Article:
So, Nepali is an invented term of recent origin. Theoretically, is not that surprising since Benedict Anderson’s famous conceptualisation of imagined communities. But what needs unpacking is the process and nature of the term’s construction so that we can better understand the past and move forward, break the imbroglio and unshackle Nepal’s citizens from the past baggage of ‘Nepali’ identity and Nepali nationalism.  For, an independent, sovereign state or country offers many advantages, besides pride. But the self-serving notion of national identity has excluded the non-hill caste folks of the country called Nepal. Without understanding it fully, it is bound to cause a disaster. Just because ‘Nepali’ is an invented term does not make it harmless. As in the cases of Golcha or the people of Bhardah or Rajbiraj in eastern Nepal or countless others in Nepal’s villages and towns and power centres, the term ‘Nepali’ and the concept it denotes privileges and empowers some while humiliating and excluding others. That is why many major excluded groups are demanding federal states of their own to mitigate their exclusion and co-exist with the 250-year-old, 55-year-muscularly built, Nepali-language, hill caste Nepali identity.

How was the word—taking its origin from the Nepal Valley, which is Kathmandu—emptied of its original connotation of the culture (Newar), people (Newari) and language (Nepal Bhasa) of the Nepal Valley and came to be inhabited by Khas Kura (Khas language), and congealed into daura suruwal and topi sartorial identity out of dozens of different variants of dressing habits even in the hills? Jung Bahadur’s Muluki Ain, by its privileging of the hill Brahmins and Khas Kura-speaking aristocracy may have paved the way. But until the advent of the Panchayat system, even the official language was not common Khas Kura but a special legal lingo with lots of borrowing from the Persian of the Mughal court, special language of shresta.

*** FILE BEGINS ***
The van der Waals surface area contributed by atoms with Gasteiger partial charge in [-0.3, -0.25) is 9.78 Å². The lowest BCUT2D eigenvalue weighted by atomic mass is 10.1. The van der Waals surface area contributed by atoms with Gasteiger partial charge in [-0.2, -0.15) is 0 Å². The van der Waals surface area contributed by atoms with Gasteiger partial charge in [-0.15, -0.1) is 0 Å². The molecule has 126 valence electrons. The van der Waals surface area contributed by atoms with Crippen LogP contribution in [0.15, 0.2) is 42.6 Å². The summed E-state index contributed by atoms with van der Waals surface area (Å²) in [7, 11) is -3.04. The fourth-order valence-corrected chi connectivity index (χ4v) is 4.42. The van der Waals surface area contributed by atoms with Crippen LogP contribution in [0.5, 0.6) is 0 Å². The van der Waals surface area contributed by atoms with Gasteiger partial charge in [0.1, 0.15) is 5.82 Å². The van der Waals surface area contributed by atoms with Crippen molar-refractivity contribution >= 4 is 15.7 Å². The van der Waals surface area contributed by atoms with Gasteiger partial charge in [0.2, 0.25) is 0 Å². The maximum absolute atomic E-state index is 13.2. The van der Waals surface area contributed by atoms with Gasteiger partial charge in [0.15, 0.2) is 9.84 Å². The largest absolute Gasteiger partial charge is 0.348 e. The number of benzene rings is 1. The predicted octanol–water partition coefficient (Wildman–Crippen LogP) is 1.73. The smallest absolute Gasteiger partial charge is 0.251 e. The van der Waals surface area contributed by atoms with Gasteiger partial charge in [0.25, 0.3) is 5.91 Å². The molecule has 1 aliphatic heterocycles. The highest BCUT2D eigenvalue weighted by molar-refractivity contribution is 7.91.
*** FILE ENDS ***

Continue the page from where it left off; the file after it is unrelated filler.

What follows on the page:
Deconstruct the concept

The question the Nepali state confronts now is—can it stretch itself by expanding and inserting multiplicity into its national identity the way it shrank in its definition during the Panchayat era or since its inception in the mid-18th century? Can it shed its hang-ups or break its shackles of narrow self-definition and mono identity in which it has imprisoned itself and many inhabitants of the country, especially since 1962? In place of their own ethnic zamindars and zamindari before the advent of the Panchayat system, they want their own chief ministers and provinces with which they can identify themselves or at least feel comfortable with.

These questions have assumed urgency as never before because while the defenders of the concept still have the power to insult the highly-educated cosmopolitan scion of a business house, frighten and humiliate the simple, powerless villagers of Bhardah or discriminate against Nepali women in bestowing citizenship to their children in their own name. Challengers of the concept, too, are marshalling their wits and harnessing their forces.

If you ask me, I would say defend the term Nepali and the state Nepal at any cost but deconstruct and dismantle the concept and disabuse the concept holders at any cost to save the term and the state. Let the garden of the founder bloom in hundreds of colours if you want to save the garden. Else, all inhabitants of the country will face unprecedented suffering and the country will face an uncertain future and risk survival in its present form.

Published: 26-11-2015 08:56